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Ollie Cantos Calls for Ripple Effect of Change by Building Alliances

Washington, D.C., September 7 – Before delivering the keynote address at RespectAbility’s Capitol Hill Summit, Ollie Cantos was racing through the halls of the Rayburn Building after being stuck in the notoriously long security lines, hoping to arrive at the Summit on time.

When he entered the room and began speaking, he immediately captivated the audience. Cantos, who is the Special Assistant to the Acting Assistant Secretary for Civil Rights at the U.S. Department of Education and Member of the President’s Committee for People with Intellectual Disabilities (PCPID), highlighted the changes that have taken place in the disability community and the challenges still ahead, noting tensions within the disability community such as new and old ways of thinking amid polarizing political times. Some people with disabilities still are being housed in institutions, while some are out fighting for them to be let out. He emphasized that active members of the disability community are obligated to come together and speak up for themselves. Cantos described the process as “an ongoing journey of transformation and change.”

Among the changes are an update to what many know as a slogan in the disability world: “nothing about us without us.” Cantos explained how the National Federation of the Blind recently revamped the phrase to “nothing without us.” The new wording highlights how people with and without disabilities should be coming together in everyday life, fully integrated.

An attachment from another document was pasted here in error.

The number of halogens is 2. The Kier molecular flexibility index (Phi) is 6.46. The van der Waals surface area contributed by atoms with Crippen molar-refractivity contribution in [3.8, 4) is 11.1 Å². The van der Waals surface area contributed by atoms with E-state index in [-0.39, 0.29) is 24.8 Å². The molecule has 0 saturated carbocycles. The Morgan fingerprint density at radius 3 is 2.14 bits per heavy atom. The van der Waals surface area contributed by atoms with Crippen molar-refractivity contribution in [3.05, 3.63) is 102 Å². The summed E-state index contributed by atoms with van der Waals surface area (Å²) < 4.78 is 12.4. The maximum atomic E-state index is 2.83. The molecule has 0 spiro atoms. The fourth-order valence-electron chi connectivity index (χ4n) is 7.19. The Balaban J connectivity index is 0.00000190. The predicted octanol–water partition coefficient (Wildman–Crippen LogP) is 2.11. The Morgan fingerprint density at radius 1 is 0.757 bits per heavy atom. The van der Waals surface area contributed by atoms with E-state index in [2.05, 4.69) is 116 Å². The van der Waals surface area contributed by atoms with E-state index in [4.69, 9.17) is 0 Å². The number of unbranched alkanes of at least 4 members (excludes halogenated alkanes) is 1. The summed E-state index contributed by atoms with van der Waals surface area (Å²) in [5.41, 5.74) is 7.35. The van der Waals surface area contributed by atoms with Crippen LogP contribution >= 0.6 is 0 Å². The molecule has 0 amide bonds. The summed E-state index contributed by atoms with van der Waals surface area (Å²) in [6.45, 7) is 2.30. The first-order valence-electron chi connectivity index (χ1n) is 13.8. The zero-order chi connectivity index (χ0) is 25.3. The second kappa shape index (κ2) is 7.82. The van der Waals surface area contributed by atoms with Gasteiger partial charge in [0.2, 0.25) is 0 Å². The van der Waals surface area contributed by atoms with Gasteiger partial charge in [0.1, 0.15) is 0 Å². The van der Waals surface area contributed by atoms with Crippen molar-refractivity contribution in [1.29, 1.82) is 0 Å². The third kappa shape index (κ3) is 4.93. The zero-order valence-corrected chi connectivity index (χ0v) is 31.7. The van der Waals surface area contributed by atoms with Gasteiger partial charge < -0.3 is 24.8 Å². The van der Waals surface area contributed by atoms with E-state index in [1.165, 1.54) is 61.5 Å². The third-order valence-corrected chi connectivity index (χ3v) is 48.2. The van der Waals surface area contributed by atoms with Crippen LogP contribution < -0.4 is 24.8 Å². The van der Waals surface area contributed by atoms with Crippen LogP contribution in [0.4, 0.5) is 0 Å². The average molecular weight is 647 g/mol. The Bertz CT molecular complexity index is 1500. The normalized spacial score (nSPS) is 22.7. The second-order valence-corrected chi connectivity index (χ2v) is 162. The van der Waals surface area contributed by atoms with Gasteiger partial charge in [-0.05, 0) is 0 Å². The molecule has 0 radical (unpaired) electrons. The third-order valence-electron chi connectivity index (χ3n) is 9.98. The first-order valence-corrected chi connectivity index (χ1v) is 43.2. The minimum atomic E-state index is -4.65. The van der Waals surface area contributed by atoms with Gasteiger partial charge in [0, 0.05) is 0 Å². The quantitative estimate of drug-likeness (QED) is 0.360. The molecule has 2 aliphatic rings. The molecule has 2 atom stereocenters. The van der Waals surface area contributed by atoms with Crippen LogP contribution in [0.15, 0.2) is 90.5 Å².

More changes need to come in the form of holding others accountable, Cantos explained. He stressed the importance of calling others to action, and how that imperative will invoke change. Everyone has the ability to influence others, he added, whether by sharing views via social media or offering constructive criticism in person. Calling for change simply boils down to looking at those around us and asking what their needs are and how to help, he said. What’s needed in the disability community is for everyone “to build up one another.” If this is possible, a ripple effect of change can begin to change what is long overdue.

Cantos then drew a representation of this call to action with a diagram of circles and lines to indicate, respectively, the conference attendees and their relationships. The diagram came down to the idea that change begins with an individual. “When it comes to who we are, and when it comes to what we each have to offer, we need to keep building these alliances,” he said.

Cantos was accompanied by one of his sons, Nick, with whom he clearly shares a strong bond. Cantos began to tear up on stage when asked about Nick and his two brothers. Cantos, who is blind himself, adopted the triplets, who also are blind, after someone in his faith community told him about them. Cantos says that after meeting them he “just knew” that they were his kids. He says one of the reasons he is working so hard in the disability community and with RespectAbility is for them and their futures.

Cantos concluded with the message that “there is fundamental respect-ability in being a person with a disability.”

Meet the Author

Elizabeth Batwinis
Elizabeth Batwinis

Elizabeth Batwinis is a rising senior at Virginia Tech where she is working toward a dual degree in psychology and human development and a minor in integrative health and wellness. She enjoys teaching cycle classes and cheering on the Washington Nationals.

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